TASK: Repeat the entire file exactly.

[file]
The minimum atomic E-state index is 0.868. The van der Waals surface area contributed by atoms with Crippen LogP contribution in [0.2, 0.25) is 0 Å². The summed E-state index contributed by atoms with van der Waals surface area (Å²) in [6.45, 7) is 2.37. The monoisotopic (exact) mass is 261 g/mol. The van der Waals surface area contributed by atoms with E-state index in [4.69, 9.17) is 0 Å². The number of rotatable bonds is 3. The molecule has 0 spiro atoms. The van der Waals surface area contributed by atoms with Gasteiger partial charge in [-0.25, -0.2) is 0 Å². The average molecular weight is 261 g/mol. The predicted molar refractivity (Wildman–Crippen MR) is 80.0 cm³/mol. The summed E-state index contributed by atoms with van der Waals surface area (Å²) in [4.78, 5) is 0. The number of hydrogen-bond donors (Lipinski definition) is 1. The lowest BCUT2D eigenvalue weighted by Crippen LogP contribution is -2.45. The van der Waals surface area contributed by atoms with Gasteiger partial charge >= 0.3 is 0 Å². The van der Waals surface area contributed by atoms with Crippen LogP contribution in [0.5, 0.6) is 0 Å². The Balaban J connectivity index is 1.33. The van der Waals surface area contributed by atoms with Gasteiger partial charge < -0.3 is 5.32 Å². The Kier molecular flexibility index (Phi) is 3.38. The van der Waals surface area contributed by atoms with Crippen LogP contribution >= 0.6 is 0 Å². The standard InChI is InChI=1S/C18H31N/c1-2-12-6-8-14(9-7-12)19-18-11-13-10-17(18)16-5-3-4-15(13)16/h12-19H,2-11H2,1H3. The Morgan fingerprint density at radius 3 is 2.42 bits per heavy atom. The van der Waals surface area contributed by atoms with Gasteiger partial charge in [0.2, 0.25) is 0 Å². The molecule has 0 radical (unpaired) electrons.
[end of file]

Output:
The minimum atomic E-state index is 0.868. The van der Waals surface area contributed by atoms with Crippen LogP contribution in [0.2, 0.25) is 0 Å². The summed E-state index contributed by atoms with van der Waals surface area (Å²) in [6.45, 7) is 2.37. The monoisotopic (exact) mass is 261 g/mol. The van der Waals surface area contributed by atoms with E-state index in [4.69, 9.17) is 0 Å². The number of rotatable bonds is 3. The molecule has 0 spiro atoms. The van der Waals surface area contributed by atoms with Gasteiger partial charge in [-0.25, -0.2) is 0 Å². The average molecular weight is 261 g/mol. The predicted molar refractivity (Wildman–Crippen MR) is 80.0 cm³/mol. The summed E-state index contributed by atoms with van der Waals surface area (Å²) in [4.78, 5) is 0. The number of hydrogen-bond donors (Lipinski definition) is 1. The lowest BCUT2D eigenvalue weighted by Crippen LogP contribution is -2.45. The van der Waals surface area contributed by atoms with Gasteiger partial charge >= 0.3 is 0 Å². The van der Waals surface area contributed by atoms with Crippen LogP contribution in [0.5, 0.6) is 0 Å². The Balaban J connectivity index is 1.33. The van der Waals surface area contributed by atoms with Gasteiger partial charge < -0.3 is 5.32 Å². The Kier molecular flexibility index (Phi) is 3.38. The van der Waals surface area contributed by atoms with Crippen LogP contribution >= 0.6 is 0 Å². The standard InChI is InChI=1S/C18H31N/c1-2-12-6-8-14(9-7-12)19-18-11-13-10-17(18)16-5-3-4-15(13)16/h12-19H,2-11H2,1H3. The Morgan fingerprint density at radius 3 is 2.42 bits per heavy atom. The van der Waals surface area contributed by atoms with Gasteiger partial charge in [0.2, 0.25) is 0 Å². The molecule has 0 radical (unpaired) electrons.